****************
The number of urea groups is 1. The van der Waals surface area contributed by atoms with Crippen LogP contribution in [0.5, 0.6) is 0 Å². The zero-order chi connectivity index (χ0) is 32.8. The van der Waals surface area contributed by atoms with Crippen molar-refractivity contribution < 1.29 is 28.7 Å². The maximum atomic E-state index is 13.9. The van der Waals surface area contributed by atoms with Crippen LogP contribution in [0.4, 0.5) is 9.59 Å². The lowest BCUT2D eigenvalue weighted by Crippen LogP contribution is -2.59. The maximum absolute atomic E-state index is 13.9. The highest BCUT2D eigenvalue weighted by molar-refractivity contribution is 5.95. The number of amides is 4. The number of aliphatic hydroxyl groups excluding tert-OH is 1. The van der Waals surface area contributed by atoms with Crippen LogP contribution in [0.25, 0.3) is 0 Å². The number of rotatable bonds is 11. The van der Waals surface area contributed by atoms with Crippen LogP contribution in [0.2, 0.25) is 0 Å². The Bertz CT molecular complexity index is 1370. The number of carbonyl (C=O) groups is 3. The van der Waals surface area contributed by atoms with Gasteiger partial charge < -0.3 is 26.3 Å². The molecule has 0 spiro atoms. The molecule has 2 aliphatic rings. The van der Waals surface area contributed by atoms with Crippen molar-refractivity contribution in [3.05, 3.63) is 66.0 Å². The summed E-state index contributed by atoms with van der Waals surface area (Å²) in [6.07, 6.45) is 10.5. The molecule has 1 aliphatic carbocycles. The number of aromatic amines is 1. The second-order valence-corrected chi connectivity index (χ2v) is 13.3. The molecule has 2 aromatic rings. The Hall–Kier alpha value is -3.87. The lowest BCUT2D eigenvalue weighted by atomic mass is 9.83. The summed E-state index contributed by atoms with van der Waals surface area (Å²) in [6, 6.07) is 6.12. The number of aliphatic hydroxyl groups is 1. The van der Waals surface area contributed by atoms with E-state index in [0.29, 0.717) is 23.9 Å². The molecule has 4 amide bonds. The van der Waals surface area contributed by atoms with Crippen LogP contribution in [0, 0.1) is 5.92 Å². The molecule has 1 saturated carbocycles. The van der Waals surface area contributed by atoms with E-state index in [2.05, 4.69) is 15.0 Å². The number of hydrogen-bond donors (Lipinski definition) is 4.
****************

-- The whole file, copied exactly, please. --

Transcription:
The number of urea groups is 1. The van der Waals surface area contributed by atoms with Crippen LogP contribution in [0.5, 0.6) is 0 Å². The zero-order chi connectivity index (χ0) is 32.8. The van der Waals surface area contributed by atoms with Crippen molar-refractivity contribution < 1.29 is 28.7 Å². The maximum atomic E-state index is 13.9. The van der Waals surface area contributed by atoms with Crippen LogP contribution in [0.4, 0.5) is 9.59 Å². The lowest BCUT2D eigenvalue weighted by Crippen LogP contribution is -2.59. The maximum absolute atomic E-state index is 13.9. The highest BCUT2D eigenvalue weighted by molar-refractivity contribution is 5.95. The number of amides is 4. The number of aliphatic hydroxyl groups excluding tert-OH is 1. The van der Waals surface area contributed by atoms with Crippen LogP contribution in [0.25, 0.3) is 0 Å². The number of rotatable bonds is 11. The van der Waals surface area contributed by atoms with Crippen LogP contribution in [0.2, 0.25) is 0 Å². The Bertz CT molecular complexity index is 1370. The number of carbonyl (C=O) groups is 3. The van der Waals surface area contributed by atoms with Gasteiger partial charge < -0.3 is 26.3 Å². The molecule has 0 spiro atoms. The molecule has 2 aliphatic rings. The van der Waals surface area contributed by atoms with Crippen molar-refractivity contribution in [3.05, 3.63) is 66.0 Å². The summed E-state index contributed by atoms with van der Waals surface area (Å²) in [6.07, 6.45) is 10.5. The molecule has 1 aliphatic carbocycles. The number of aromatic amines is 1. The second-order valence-corrected chi connectivity index (χ2v) is 13.3. The molecule has 2 aromatic rings. The Hall–Kier alpha value is -3.87. The lowest BCUT2D eigenvalue weighted by atomic mass is 9.83. The summed E-state index contributed by atoms with van der Waals surface area (Å²) in [6, 6.07) is 6.12. The number of aliphatic hydroxyl groups is 1. The van der Waals surface area contributed by atoms with E-state index in [0.29, 0.717) is 23.9 Å². The molecule has 4 amide bonds. The van der Waals surface area contributed by atoms with Crippen LogP contribution in [0, 0.1) is 5.92 Å². The molecule has 1 saturated carbocycles. The van der Waals surface area contributed by atoms with E-state index in [2.05, 4.69) is 15.0 Å². The number of hydrogen-bond donors (Lipinski definition) is 4.